This is the first time, as I understand it, that any high state court has applied the strict scrutiny standard to sexual orientation. And their decision is not binding outside of California. In some states, there are absolutely no laws against discriminating against gays. Others are in between.

    In response to Quincy’s question, I suspect these folks are making legal arguments for the various pending cases. More important than any law court is the court of public opinion. And for that, the most compelling arguments are emotional — all they want is the same thing you have, the right to marry the person they love.

    1. I was kind of long-winded, and I didn’t wrap it up properly.

      The reason, I think, that advocates are arguing discrimination by sexual orientation (that is, against gays) and not by gender is that the case is in California.

      If it was a different state, one that had to proscription against discriminating against gays, then they’d make a different argument.

  7. “More important than any law court is the court of public opinion. And for that, the most compelling arguments are emotional — all they want is the same thing you have, the right to marry the person they love.”

    Clearly the emotional argument, even if not wholly honest. If the person you love is underage, or a sibling, or already married, you don’t have the right to marry them – yet. If the Supremes rule that gay marriage is a right, it’s difficult to imagine a cogent argument against polygamy – or sibling marriage, for that matter. The latter has been traditionally forbidden for various reasons, most especially related to procreation. But if marriage is no longer for the purpose of encouraging procreation, what’s the basis to forbid consenting incest?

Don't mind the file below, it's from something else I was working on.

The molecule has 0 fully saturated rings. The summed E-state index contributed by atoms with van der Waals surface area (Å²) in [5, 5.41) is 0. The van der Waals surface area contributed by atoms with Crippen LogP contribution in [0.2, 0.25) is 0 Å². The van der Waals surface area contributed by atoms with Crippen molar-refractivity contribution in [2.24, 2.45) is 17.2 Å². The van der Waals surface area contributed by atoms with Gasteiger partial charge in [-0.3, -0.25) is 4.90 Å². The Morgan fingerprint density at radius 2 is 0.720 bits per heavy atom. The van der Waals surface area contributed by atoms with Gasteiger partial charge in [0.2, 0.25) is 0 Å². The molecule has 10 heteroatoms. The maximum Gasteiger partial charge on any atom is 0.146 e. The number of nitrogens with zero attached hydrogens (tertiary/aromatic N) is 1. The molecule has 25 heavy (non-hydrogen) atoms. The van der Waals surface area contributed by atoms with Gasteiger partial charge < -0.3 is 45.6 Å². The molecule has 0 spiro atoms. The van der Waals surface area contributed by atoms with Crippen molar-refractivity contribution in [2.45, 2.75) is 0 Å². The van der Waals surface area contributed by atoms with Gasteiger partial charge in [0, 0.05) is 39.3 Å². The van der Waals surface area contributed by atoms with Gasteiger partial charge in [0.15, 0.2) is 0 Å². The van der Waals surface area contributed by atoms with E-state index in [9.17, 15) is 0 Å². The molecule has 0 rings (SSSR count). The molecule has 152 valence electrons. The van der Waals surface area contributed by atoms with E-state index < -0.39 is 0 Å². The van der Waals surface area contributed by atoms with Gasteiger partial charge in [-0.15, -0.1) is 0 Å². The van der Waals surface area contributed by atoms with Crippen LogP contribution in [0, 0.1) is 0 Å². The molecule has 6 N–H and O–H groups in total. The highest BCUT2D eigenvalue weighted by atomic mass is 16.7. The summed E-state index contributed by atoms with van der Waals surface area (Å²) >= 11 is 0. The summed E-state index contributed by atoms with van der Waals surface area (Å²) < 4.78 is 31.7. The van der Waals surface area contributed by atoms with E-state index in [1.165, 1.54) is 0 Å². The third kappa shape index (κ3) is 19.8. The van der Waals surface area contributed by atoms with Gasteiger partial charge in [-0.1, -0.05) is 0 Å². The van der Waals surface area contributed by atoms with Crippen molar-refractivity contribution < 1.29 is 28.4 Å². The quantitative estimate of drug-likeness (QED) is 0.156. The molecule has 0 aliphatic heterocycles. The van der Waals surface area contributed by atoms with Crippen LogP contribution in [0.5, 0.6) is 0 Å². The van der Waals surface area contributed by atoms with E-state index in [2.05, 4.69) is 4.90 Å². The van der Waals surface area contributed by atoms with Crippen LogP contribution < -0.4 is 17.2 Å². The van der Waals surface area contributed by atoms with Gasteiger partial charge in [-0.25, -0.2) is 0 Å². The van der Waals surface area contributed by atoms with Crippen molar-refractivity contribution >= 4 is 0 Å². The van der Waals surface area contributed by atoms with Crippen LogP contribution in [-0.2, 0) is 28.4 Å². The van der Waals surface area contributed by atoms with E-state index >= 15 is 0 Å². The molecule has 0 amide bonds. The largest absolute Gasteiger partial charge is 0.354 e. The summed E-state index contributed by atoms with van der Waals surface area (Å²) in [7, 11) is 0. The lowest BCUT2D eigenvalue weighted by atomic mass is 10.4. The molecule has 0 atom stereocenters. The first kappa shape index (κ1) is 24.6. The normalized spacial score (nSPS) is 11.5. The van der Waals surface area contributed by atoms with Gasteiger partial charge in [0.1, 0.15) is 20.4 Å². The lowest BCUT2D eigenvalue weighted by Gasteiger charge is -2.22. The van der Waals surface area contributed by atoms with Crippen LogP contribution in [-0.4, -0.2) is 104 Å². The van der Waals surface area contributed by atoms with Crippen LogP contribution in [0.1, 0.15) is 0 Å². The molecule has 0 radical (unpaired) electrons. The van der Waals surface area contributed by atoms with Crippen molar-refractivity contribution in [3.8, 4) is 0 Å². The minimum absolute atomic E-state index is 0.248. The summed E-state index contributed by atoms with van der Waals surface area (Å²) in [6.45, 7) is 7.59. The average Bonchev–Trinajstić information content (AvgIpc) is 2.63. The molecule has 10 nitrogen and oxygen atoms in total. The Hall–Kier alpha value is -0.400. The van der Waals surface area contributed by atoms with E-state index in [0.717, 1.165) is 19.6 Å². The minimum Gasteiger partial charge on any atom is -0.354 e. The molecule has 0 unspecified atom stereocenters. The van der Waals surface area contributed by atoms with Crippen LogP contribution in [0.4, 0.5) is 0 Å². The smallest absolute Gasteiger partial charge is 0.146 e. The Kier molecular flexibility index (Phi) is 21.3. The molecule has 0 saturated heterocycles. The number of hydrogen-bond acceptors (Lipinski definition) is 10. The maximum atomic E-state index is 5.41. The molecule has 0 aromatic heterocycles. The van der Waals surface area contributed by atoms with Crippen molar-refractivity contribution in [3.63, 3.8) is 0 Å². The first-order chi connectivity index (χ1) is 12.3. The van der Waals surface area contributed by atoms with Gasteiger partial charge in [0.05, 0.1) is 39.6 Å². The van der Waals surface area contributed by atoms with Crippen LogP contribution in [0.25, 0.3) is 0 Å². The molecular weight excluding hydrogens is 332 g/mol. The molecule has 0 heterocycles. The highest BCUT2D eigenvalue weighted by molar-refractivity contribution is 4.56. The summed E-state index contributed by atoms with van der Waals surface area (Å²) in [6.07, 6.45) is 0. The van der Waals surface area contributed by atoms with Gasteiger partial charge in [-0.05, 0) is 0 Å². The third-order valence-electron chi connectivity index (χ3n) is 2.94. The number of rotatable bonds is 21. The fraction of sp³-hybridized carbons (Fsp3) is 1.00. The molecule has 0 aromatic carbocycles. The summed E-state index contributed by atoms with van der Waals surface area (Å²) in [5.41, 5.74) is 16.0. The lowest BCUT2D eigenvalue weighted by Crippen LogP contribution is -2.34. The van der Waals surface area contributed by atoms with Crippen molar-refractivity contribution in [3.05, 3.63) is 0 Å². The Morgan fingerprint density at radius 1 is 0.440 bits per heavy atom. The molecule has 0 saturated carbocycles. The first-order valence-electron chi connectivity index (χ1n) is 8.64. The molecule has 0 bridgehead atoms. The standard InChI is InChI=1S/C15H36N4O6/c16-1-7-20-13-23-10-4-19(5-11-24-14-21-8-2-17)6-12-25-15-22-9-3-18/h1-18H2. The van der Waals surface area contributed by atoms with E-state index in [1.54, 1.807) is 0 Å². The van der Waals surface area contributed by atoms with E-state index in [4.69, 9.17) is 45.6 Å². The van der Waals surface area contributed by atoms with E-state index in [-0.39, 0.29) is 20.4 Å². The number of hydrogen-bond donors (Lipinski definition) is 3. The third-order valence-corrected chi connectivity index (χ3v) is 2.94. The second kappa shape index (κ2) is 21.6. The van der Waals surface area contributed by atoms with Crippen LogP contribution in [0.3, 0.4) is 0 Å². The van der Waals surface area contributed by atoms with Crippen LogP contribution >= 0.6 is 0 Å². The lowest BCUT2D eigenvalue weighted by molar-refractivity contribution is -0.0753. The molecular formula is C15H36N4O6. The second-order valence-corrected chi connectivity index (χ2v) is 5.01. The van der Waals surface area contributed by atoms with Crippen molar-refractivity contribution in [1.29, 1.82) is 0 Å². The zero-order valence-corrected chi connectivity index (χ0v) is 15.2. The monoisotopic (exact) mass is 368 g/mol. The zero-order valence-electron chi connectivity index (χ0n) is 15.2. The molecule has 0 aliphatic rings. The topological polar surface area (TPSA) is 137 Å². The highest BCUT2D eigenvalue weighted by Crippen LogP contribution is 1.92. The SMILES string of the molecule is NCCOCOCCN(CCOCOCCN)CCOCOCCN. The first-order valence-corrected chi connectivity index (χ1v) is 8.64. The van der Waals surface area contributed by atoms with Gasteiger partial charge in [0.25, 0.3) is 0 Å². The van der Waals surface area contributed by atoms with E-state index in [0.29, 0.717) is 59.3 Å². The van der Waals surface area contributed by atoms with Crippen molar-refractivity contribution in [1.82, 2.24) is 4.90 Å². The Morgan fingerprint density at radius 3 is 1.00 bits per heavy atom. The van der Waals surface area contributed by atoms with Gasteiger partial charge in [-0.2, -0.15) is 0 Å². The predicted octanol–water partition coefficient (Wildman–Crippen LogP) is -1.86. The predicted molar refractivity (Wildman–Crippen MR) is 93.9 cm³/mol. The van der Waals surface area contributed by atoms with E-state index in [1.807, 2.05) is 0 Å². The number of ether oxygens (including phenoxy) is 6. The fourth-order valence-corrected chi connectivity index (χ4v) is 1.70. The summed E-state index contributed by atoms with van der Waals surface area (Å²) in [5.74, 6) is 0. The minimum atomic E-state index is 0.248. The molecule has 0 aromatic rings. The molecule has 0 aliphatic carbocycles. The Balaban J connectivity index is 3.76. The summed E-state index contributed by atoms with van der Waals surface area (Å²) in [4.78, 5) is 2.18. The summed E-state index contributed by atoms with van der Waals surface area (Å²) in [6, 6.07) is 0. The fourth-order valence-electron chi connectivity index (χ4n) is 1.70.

1. I think the answer to this will depend on how the court treats the lower court’s rather cavalier attitude towards the “rational basis” test. Previously, the presumption in favor of upholding laws or classifications tested under “rational basis” was so strong that it was considered almost inconceivable for a law support to any kind of good faith fact-finding or the making of a societal judgement to be struck down. The more “modern” test used by the district court seems to be that the legislature can’t pass laws the judges think are stupid or bad. So, depending on what the judges think about the merits of the law, one might be able to argue that there’s a rational basis for incest laws if there’s a finding of fact about economic harms of inbreeding. There’s also the question that wasn’t addressed about whether the “ick” factor can be a rational basis for legislating.

      I’ve been thinking about the “ick” factor a lot lately and, in that connection, I’ve been revisiting Richard Parker’s writing, especially his “Here, the People Rule: A Constitutional Populist Manifesto” and rethinking a few of my past criticisms in light of the oral arguments and the relationship between the increased public acceptance of same-sex marriage and the fact that it’s almost universality expected to be approved by the court. I don’t agree with this but I do think he was right (and I was wrong) about some predictions made many years ago.

Comments are closed.